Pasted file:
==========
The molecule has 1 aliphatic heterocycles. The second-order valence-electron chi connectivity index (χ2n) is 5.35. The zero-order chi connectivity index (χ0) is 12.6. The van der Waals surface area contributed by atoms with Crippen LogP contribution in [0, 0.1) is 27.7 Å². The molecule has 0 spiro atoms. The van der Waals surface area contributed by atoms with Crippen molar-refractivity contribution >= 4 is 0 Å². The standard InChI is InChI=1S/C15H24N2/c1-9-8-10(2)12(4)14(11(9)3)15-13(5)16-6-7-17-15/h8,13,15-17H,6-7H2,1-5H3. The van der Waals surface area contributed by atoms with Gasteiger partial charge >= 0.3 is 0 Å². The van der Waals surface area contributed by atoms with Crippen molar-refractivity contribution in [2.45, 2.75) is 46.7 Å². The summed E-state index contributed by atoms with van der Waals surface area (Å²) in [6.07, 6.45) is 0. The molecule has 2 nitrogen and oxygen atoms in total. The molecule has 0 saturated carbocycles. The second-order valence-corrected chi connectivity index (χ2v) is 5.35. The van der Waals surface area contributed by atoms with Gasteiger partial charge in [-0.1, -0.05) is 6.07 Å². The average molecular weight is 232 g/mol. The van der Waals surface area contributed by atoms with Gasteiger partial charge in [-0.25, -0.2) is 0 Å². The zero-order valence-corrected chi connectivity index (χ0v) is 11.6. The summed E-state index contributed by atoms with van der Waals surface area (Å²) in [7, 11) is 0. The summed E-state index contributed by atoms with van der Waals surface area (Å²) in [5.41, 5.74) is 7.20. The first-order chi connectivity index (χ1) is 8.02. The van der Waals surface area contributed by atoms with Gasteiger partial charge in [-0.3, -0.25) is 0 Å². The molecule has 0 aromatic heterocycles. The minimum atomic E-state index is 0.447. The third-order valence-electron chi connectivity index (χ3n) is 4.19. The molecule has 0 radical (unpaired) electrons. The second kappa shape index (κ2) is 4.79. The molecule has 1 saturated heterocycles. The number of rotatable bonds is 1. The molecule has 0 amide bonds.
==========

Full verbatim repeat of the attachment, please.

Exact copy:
The molecule has 1 aliphatic heterocycles. The second-order valence-electron chi connectivity index (χ2n) is 5.35. The zero-order chi connectivity index (χ0) is 12.6. The van der Waals surface area contributed by atoms with Crippen LogP contribution in [0, 0.1) is 27.7 Å². The molecule has 0 spiro atoms. The van der Waals surface area contributed by atoms with Crippen molar-refractivity contribution >= 4 is 0 Å². The standard InChI is InChI=1S/C15H24N2/c1-9-8-10(2)12(4)14(11(9)3)15-13(5)16-6-7-17-15/h8,13,15-17H,6-7H2,1-5H3. The van der Waals surface area contributed by atoms with Gasteiger partial charge >= 0.3 is 0 Å². The van der Waals surface area contributed by atoms with Crippen molar-refractivity contribution in [2.45, 2.75) is 46.7 Å². The summed E-state index contributed by atoms with van der Waals surface area (Å²) in [6.07, 6.45) is 0. The molecule has 2 nitrogen and oxygen atoms in total. The molecule has 0 saturated carbocycles. The second-order valence-corrected chi connectivity index (χ2v) is 5.35. The van der Waals surface area contributed by atoms with Gasteiger partial charge in [-0.1, -0.05) is 6.07 Å². The average molecular weight is 232 g/mol. The van der Waals surface area contributed by atoms with Gasteiger partial charge in [-0.25, -0.2) is 0 Å². The zero-order valence-corrected chi connectivity index (χ0v) is 11.6. The summed E-state index contributed by atoms with van der Waals surface area (Å²) in [7, 11) is 0. The summed E-state index contributed by atoms with van der Waals surface area (Å²) in [5.41, 5.74) is 7.20. The first-order chi connectivity index (χ1) is 8.02. The van der Waals surface area contributed by atoms with Gasteiger partial charge in [-0.3, -0.25) is 0 Å². The molecule has 0 aromatic heterocycles. The minimum atomic E-state index is 0.447. The third-order valence-electron chi connectivity index (χ3n) is 4.19. The molecule has 0 radical (unpaired) electrons. The second kappa shape index (κ2) is 4.79. The molecule has 1 saturated heterocycles. The number of rotatable bonds is 1. The molecule has 0 amide bonds.